[Rd] Nested SEXP functions

Oleg Sklyar osklyar at ebi.ac.uk
Fri Nov 16 00:53:53 CET 2007

You assume that when you call any of those functions its arguments are
protected (as it is the case when the function is called from within R).
However, I do not see why they would be if you do not do it explicitly.
Therefore, it is very likely that a result of one function, used in turn
in a call to the other one, is garbage collected on the way and what you
get can be totally wrong. The more R API calls you have within each of
those functions, the more likely it is that the unprotected argument is
garbage collected as the events are triggered within some of those

One should be very careful about protecting things in .Call interface.
Now here is what I mean in a coding example:

## R CODE #####
z1 = .Call("interfaceCFun1", as.numeric(x)) # OK
z2 = .Call("interfaceCFun12", as.numeric(x)) # Can be !OK


// C code
SEXP interfaceCFun(SEXP x) {
  / /x is protected, so it prints smth and returns new var to R
  return f1(x);
SEXP interfaceCFun2(SEXP x) {
  // for first call to f1 it prints smth of x and returns new var
  // to the second call, however in the second call the argument is no
  // more x, it is no more protected and can be released by GC, so it is
  // no clear what it is going to print there!
  return f1(f1(x));

  // this would be correct:
  SEXP y;
  // now when we print in the following function we have memory
  y = f1(y)
  return y;

SEXP f1(SEXP x) {
  Rprintf("\n"); // can possibly trigger garbage collector
  return allocVector(REALSXP,2);



On Thu, 2007-11-15 at 17:10 -0500, statmobile at gmail.com wrote:
> Hey All,
> I was wondering if I could solicit a little advice.  I have been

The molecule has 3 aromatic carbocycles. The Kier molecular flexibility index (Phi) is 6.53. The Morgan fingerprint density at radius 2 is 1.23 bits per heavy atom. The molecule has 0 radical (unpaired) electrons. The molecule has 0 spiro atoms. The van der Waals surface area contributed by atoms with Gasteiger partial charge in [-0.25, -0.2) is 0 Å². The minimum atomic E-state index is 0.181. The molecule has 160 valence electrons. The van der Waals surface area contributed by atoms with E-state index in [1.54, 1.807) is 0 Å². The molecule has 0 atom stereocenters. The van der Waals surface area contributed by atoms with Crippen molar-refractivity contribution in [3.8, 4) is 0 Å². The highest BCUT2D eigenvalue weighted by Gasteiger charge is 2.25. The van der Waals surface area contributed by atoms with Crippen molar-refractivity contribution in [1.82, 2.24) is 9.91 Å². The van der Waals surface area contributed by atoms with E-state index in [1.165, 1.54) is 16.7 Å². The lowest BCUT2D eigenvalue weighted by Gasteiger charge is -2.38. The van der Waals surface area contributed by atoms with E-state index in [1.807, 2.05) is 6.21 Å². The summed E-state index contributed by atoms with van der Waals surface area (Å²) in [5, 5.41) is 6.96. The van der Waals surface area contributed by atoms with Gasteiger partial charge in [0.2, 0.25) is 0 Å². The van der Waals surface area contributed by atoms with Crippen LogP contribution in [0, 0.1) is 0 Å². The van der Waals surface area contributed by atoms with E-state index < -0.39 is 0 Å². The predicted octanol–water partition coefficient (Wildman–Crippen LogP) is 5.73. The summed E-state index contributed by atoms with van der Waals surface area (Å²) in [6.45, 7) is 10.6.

> experiencing some quirkiness in my C code through .Call.
> Unfortunately, my program is rather large, so I'm trying to create a
> brief example.  Yet before I do, I thought maybe a conceptual question
> would be sufficient.
> Basically, I'm writing up a multidimensional Gaussian likelihood (with
> spatial covariances and other enhancements).  What I'm noticing is
> that when I have nested SEXP functions I get inconsistent results.
> Here is what I am essentially trying to accomplish when looking at the
> Gaussian kernel:
> l(beta) = (y-X*beta)^T V^{-1} (y-X*beta)
> Now in order to accomplish this, I wrote various linear algebra
> subroutines to handle the R objects, we'll call this:
> SEXP XtimesY(SEXP X,SEXP Y); // X*Y
> SEXP XminusY(SEXP X,SEXP Y); // X-Y
> SEXP tX(SEXP X); // X^T
> SEXP mycholinv(SEXP V); // Use cholesky decomposition for inverse
> Now, what I'm noticing is that if I call each routine individually
> such as:
> pt1=XtimesY(X,beta); // X*beta
> pt2=Xminus(Y,pt1); // Y-X*beta
> pt3=tX(pt2); // (Y-X*beta)^T
> pt4=mycholinv(V); //V^{-1}
> pt5=XtimesY(pt2,pt4); // (Y-X*beta)^T V^{-1}
> result=XtimesY(pt5,pt2); //(y-X*beta)^T V^{-1} (y-X*beta)
> Then the result is correct.  But if instead I want to save some lines
> of code, and I use:
> result=XtimesY(XtimesY(tX(XminusY(Y,XtimesY(X,beta))),mycholinv(V)),XminusY(Y,XtimesY(X,beta)))
> I don't always get the same result.  Now my question is, should I
> expect weird and ugly things to happen when nesting SEXP functions
> such as this?  Or is it even highly discouraged in general in C to do
> something like this?
> If this should work, then I'll need to go through each one of the
> functions and try to diagnose where the problem lies.  Yet if it
> shouldn't work, I'll stick with the first approach I have going now.
> Thanks in advance for your input!
> ______________________________________________
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